مقایسه تمرکز فضایی و ارزیابی ساختار بازار نسبی در ترافیک هوایی
|کد مقاله||سال انتشار||مقاله انگلیسی||ترجمه فارسی||تعداد کلمات|
|19746||2009||11 صفحه PDF||سفارش دهید||محاسبه نشده|
Publisher : Elsevier - Science Direct (الزویر - ساینس دایرکت)
Journal : Journal of Air Transport Management, Volume 15, Issue 4, July 2009, Pages 184–194
Traffic distributions of air traffic and their concentration have been measured through Gini, an index that contrasts in many ways with other more established ones, such as Herfindahl's. This research is extended in the sense that it perceives spatial concentration in air transport as an aggregate of complex networks that are subject to multiple constraints, such as geopolitics or technology. We propose a multi-layered analytic approach where network operators are economic agents that behave in strategic ways. It allows for comparing air traffic between airports in Europe with that of the US and, in particular, introduces a normative component by isolating patterns in airlines' strategies that coincide with more or less welfare-oriented degrees of spatial concentration in light of the above constraints.
Leading to our research problem, the first part of this paper presents the classic economic measures for concentration and discusses their application to air traffic (Fig. 1). Full-size image (18 K) Fig. 1. Lorenz curve. Figure options The Lorenz curve is a graphical representation of the cumulative distribution function of a probability distribution; it is a graph showing the proportion of the distribution assumed by the bottom y% of the values. It is often used to represent income distribution, where it shows for the bottom x% of households, what percentage y% of the total income they have. The percentage of households is plotted on the x-axis, the percentage of income on the y-axis. The Lorenz curve can be seen as a graphical depiction of the Gini index that is commonly used as a measure of concentration.
نتیجه گیری انگلیسی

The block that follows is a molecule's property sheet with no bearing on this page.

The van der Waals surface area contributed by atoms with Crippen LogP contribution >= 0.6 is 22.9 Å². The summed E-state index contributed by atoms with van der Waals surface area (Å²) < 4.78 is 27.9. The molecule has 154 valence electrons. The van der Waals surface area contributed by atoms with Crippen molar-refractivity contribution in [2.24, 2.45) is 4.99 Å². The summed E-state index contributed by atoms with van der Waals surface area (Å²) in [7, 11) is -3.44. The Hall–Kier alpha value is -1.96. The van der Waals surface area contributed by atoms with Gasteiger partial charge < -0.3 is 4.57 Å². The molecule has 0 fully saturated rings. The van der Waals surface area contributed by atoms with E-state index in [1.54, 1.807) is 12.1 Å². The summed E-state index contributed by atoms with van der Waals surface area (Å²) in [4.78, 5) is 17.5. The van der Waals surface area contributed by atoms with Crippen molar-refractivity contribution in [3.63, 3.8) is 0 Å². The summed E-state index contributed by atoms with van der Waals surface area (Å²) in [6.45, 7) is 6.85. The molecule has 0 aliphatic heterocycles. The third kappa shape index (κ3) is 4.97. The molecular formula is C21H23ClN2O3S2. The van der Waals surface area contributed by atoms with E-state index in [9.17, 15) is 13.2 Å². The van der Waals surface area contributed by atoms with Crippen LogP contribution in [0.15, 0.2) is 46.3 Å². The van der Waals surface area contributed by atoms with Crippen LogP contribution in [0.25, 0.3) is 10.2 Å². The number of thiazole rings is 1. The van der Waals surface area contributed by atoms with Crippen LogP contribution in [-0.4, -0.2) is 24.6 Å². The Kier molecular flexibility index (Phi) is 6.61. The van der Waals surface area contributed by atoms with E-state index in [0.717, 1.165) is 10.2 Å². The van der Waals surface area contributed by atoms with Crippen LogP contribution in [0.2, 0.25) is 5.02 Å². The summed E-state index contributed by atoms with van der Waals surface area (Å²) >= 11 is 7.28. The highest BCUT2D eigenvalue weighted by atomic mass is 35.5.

Our findings draw a complex, though nuanced and coherent picture of the differences in traffic distributions between Europe and the US. In Europe, relative to the US, much fewer airports serve trans-European routes, but relatively many serve long-distance and intercontinental. It will remain to be seen to which extent the success of trans-European low costs (i.e. the Ryanairs, etc.) can be extrapolated into the future. One obstacle, of course, may come from the European Union's ambitious program to encourage trans-border traffic with high-speed trains. The hub-and-spoke structure is a key concept that helps us explain the different distributions of traffic and its inherent economies, but also needs to take into account the role that geopolitical aspects may play when instrumentalizing them: with the full integration of European air traffic being yet unaccomplished, airports in the US have shown to organize around hub airports that are dependent on domestic routes (both intra-state and inter-state), whereas even for intra-state routes they are able to benefit from distance economies that help lower unit costs of operating flights. Due to the shorter distances within European nation states, such economies risk to remain unexploited in many cases. Geopolitical considerations that would not matter inside an US-domestic market in many cases prevent European cross-border traffic. As was shown with its very high Gini score, spatial concentration among the European airports is strongest for long-distance, i.e. intercontinental, routes. Geopolitics is a key aspect that helps explain the relative underdevelopment of trans-European and the disproportionate concentration of intercontinental routes at very few airports compared to the US. Looking at the composition of airlines as economic agents and the strategic behaviour that is manifest in both geographies, other important asymmetries were found: very small airline networks make up the majority of agents in Europe, whereas they do practically not exist in the US, with competition there being less atomised compared to Europe. In the US, several large airline networks exist that specialize on domestic traffic with little or no long-distance links to outside the US. In Europe, the only airline that seems to come close to sharing such network characteristics today is low-cost entrant Ryanair. For similar network size, we see significantly higher rates of traffic at airlines' hub airports in the US compared to Europe. Also, large and very large airline networks in the US provide significantly more connections per airport served, as well as exhibiting faster decaying, i.e. more unequal, traffic distributions among airports. This higher performance of large to very large US airlines was found independently of their intercontinental scope. A further decomposition at geopolitically distinct levels of traffic distribution allowed pinpointing the impact of various airlines both for Europe and the US. For domestic markets inside EU member states, the biggest legacy carriers were still heavily invested in such routes, but operated on the most densely travelled ones only, with less densely travelled ones being served by highly fragmented medium and small airline networks. This situation stands in contrast with the US, where intra-state routes are covered by multiple specialized domestic operators of mostly large high density networks. Larger geographic distances inside states allow large networks to exploit routes on intra-state (in the same manner as they would on intra-state) and organize these economically viable routes around hubs, where market coverage shows little overlap of airports with those covered by other strategic groups. As for intra-European traffic, we found little evidence that big networks contributed in an indispensable way to improving trans-European connectivity, considering their focus on exploiting the highest density routes only. Multiple medium-sized airlines, many of them legacy carriers, deploy capacity on significantly longer high density routes. Ryanair stands out as the most remarkable example of having grown into a large medium to higher density trans-European network. As for the US, in contrary, large and medium-sized networks have emerged that provide domestic (i.e. inter-state) service between many more airports than in Europe. They are effective alternatives to the very big legacy carriers, while operating higher density routes with little or no intercontinental scope. Due to the greater geographic scales in North America, these networks can take advantage of distance economies (without operating on above average distances compared to the overall US market). Other very large networks which are operated by legacy carriers tend either to concentrate traffic on ultra-high density, shorter distances or high densities on significantly longer routes. As for long-distance and intercontinental, the European context shows a somewhat idiosyncratic market structure with a high number of small airlines operating scheduled flights on point-to-point routes. Their business models may, for example, be economically viable by exploiting distance economies with medium-sized aircraft to very few, high value, destinations. As for large networks that show substantial intercontinental scope, there is little evidence that would suggest that spatial hyper-concentration, such as exemplified by AF (see Table 3), is truly required or necessary, in particular when taking into account negative externalities that are mostly due to airport congestion at these very few European mega-hubs. As shown, higher spatial capacity of airlines often was accompanied by a more pronounced segmentation of markets and specialization between strategic groups of operators in the US. This evolution was related, although needed to be distinguished from spatial concentration at the airport level. Policy makers may find that less fragmented market structures would enable airlines to exploit distance economies and organize into medium-to-large scale hub networks if geopolitical limits can be overcome. Such organization of air traffic can be expected to provide for sustainable, efficient and balanced competition. As for the legacy carriers, the US example again shows that alternatives exist to such spatial hyper-concentration. It is up to the policy maker to decide whether Europe's biggest incumbents may continue to be allowed to pursue further on the path to which they had decided upon early into liberalization. Otherwise, policy may encourage these same agents to change course and follow the US example of medium-to-large sized networks that in the end would present an alternative for competitive market structure in the long run.